Double-Frame Casement Windows (French)
Also known as French casement windows, double casement windows consist of two frames with panes of glass that open outward and meet each other in the middle when closed. Just as with single-frame casement windows, the double-frame variety is hinged at the side and typically opens with a hand crank.
Casement Bay Windows
Casement windows are a popular choice for bay and bow window arrangements. While the traditional alternative is to use a double-hung style for a bay window, opting for a casement window instead allows you to open the entire pane, letting in more fresh air and providing you with a better view of the outdoors.
Picture Window With Casement Flankers
A picture window features a large expanse of fixed-pane glass that lets in loads of natural light and provides beautiful outdoor views. Adding casement flankers to a picture window creates a unique, elegant look in your home and adds functionality to the window. They make a wonderful addition to a master bedroom or living room.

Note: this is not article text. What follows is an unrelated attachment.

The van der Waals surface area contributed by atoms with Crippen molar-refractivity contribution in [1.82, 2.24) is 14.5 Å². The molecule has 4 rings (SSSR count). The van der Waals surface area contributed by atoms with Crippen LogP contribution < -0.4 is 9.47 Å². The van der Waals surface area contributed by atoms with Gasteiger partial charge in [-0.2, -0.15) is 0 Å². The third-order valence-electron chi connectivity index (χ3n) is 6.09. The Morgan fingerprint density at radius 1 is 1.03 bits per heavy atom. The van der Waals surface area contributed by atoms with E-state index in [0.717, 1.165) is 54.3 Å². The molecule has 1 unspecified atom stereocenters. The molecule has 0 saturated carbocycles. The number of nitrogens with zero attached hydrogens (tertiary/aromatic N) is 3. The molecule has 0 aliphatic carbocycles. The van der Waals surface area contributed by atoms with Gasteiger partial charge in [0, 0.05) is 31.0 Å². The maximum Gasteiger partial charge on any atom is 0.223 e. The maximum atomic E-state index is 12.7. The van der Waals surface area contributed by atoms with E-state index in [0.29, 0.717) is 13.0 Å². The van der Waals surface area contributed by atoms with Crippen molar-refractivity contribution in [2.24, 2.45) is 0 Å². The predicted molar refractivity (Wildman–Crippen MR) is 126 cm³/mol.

Where Are Casement Windows Commonly Used?
Casement windows can be installed in any room of a home to provide enhanced airflow and greater security. That being said, this style of window is more commonly chosen by homeowners for installation in certain rooms, which include kitchens, sunrooms, and bathrooms. Casement windows are often used for homes near the water because they have a strong seal to help keep the elements outside.
Kitchen Casement Windows